A MARVEL OF A MOVIE: Albeit a few weeks late, both Andrew and D. Bethel have finally seen Marvel Studios’ newest entry into their cinematic universe with Captain Marvel, and they have a lot to say about it. This conversation does discuss SPOILERS for the film, so be wary of listening if you have not yet seen the film.
Gunnm (or Battle Angel Alita, stateside) is a manga and anime with a cult following, deep history, and a rocky path to big-screen adaptation. The manga was written and drawn by Yukito Kishiro over the course of five years and nine volumes. Early in its run, it was adapted into an Original Video Animation (OVA) comprised of two half-hour, stand-alone episodes (based on the first two manga volumes) that were sold together on VHS, initially. In the states, the OVA (retitled to simply Battle Angel) had a large audience due to its emotional story and cyberpunk stylings, and gathered enough of a reputation to attract the interest of James Cameron, who eventually bought the film rights.
James Cameron, who had professed his enjoyment of the manga, was originally set to direct the film adaptation, but he has since left the dusty, rusted future of Battle Angel for the literally greener pastures of Avatar‘s Pandora. In his absence, the directing duties shifted to action auteur, Robert Rodriguez. After years of speculation and anticipation, a trailer has been released:
From the looks of the trailer, a lot of work has been done to keep the visuals true to the look of the manga and OVA, and the plot summary from the film’s website also seems to be holding to the basic story found in the first two volumes:
Set several centuries in the future, the abandoned Alita (Rosa Salazar) is found in the scrapyard of Iron City by Ido (Christoph Waltz), a compassionate cyber-doctor who takes the unconscious cyborg Alita to his clinic. When Alita awakens she has no memory of who she is, nor does she have any recognition of the world she finds herself in. Everything is new to Alita, every experience a first. As she learns to navigate her new life and the treacherous streets of Iron City, Ido tries to shield Alita from her mysterious past while her street-smart new friend, Hugo (Keean Johnson), offers instead to help trigger her memories. A growing affection develops between the two until deadly forces come after Alita and threaten her newfound relationships. It is then that Alita discovers she has extraordinary fighting abilities that could be used to save the friends and family she’s grown to love. Determined to uncover the truth behind her origin, Alita sets out on a journey that will lead her to take on the injustices of this dark, corrupt world, and discover that one young woman can change the world in which she lives.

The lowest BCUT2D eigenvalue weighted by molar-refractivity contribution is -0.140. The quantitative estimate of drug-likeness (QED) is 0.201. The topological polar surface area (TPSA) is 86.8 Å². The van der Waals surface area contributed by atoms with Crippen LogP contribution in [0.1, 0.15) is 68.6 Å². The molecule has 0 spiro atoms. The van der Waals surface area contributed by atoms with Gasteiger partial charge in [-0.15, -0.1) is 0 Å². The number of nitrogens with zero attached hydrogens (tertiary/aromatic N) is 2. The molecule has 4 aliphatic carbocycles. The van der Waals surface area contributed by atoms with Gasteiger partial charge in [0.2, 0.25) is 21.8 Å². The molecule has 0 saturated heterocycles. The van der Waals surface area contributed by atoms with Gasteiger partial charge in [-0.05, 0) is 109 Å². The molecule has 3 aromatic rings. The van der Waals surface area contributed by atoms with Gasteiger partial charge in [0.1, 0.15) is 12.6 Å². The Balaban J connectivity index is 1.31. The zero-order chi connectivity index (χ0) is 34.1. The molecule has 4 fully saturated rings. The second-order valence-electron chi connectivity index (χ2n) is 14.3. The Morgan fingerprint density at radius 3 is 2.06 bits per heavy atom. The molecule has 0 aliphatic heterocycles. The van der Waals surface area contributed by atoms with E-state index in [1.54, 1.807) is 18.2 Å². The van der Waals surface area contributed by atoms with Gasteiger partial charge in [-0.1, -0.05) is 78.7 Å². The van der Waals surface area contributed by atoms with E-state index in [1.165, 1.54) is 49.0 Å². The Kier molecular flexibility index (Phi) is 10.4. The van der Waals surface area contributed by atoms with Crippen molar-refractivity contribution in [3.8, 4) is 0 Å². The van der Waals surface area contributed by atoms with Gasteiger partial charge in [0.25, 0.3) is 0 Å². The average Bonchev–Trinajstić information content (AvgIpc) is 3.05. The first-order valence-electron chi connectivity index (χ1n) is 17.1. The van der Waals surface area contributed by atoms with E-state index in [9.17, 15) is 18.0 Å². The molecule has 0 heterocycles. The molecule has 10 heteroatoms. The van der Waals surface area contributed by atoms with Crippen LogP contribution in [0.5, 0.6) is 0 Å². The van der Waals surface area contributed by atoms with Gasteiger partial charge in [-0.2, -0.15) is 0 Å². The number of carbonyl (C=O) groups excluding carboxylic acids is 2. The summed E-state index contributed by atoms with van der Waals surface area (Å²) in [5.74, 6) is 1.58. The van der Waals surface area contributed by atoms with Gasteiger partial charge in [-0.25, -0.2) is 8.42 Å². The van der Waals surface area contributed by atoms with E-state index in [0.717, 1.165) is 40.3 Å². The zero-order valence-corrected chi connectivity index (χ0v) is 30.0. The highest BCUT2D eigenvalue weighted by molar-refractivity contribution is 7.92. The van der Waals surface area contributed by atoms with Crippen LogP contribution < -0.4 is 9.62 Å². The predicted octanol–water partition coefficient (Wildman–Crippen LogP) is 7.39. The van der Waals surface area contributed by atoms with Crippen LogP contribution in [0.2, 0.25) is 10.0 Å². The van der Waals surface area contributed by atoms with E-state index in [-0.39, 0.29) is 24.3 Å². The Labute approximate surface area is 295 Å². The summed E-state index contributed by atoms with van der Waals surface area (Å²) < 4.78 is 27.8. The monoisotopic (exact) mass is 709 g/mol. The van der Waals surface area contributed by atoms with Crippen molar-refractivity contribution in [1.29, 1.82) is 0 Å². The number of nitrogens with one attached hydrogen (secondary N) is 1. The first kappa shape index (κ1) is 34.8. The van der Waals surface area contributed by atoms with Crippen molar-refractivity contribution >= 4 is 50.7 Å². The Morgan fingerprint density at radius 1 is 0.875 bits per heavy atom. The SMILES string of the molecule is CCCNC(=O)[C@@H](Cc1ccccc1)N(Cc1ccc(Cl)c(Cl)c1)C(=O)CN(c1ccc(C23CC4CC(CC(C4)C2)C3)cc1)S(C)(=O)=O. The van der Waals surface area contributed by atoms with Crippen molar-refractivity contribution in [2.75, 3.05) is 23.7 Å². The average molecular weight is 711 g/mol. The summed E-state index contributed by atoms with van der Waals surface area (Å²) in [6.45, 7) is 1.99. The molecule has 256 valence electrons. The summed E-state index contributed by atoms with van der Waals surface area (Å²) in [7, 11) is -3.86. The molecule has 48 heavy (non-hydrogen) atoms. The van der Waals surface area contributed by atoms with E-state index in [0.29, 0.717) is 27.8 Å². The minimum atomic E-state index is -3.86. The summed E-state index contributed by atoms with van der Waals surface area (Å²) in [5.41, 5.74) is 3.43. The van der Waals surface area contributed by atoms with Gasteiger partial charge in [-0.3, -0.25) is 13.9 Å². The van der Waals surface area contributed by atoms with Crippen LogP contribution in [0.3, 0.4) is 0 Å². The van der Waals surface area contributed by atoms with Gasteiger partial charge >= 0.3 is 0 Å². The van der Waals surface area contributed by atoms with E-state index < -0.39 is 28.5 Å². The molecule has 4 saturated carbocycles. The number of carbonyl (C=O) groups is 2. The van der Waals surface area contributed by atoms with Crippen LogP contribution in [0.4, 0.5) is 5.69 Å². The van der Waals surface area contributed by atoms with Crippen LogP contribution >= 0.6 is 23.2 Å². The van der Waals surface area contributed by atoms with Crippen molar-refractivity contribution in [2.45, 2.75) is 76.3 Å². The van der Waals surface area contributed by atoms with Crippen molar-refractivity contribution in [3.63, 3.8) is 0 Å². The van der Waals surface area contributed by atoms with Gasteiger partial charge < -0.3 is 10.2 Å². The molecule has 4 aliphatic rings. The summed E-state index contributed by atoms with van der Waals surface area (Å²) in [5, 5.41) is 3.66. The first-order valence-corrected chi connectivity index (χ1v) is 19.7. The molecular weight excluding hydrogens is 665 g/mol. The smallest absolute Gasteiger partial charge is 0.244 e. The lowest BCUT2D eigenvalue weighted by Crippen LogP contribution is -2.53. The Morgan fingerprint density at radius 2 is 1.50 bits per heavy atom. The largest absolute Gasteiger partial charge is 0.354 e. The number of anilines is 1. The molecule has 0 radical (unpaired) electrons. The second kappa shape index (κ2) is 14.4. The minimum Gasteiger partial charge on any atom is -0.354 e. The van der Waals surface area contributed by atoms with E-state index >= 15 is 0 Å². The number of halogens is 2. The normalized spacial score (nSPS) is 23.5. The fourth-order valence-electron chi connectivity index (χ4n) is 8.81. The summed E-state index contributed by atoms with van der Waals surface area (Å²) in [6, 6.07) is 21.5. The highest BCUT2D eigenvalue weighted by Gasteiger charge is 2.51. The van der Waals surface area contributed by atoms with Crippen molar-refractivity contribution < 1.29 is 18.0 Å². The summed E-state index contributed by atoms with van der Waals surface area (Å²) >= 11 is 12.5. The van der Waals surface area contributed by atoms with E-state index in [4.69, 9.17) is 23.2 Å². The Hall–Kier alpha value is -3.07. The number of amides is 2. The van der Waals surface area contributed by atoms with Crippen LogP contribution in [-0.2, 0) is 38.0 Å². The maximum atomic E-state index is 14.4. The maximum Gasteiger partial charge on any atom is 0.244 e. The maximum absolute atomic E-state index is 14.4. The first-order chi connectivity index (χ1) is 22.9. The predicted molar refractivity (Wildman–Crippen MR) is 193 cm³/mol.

Disregarding the nearly twenty year wait since the film rights were purchased where the fan anticipation has done nothing but build, the now-titled Alita: Battle Angel has another hill to climb given the context into which it will be released. Western adaptations of manga/anime doesn’t have a deep history, but, when it does happen, it tends to not do well. However, the most recent attempt, 2017’s Ghost in the Shell, was a cultural disaster as much as it was a box office stumble. Surely, with that still weighing heavy on the minds of fans and producers alike, it seems likely that Alita will be met with severe skepticism.
Optimistically, it has some elements that work for it that actively worked against Ghost in the Shell. For one,all iterations of Battle Angel take place in a far future United States; so, aside from the general appropriation of a story originally written and drawn by a Japanese artist, the wide-scope white-washing that occurred in Ghost in the Shell seems avoidable in this case. In the small scale, the father-figure character from the manga and OVA, Daisuke Ido, has had Austrian-German actor, Chrisoph Waltz, cast in the live-action adaptation; the character has been renamed Dyson Ido, so the criticism can’t be wholly avoided. Second, translated editions of the manga and the OVA have been widely out of print for awhile, so Battle Angel doesn’t have as much presence in the cultural zeitgeist as Ghost in the Shell had with its classic manga, multiple movies and television shows. If anything, because of this, Alita: Battle Angel seems to be in a good position to be released without much fear of controversy.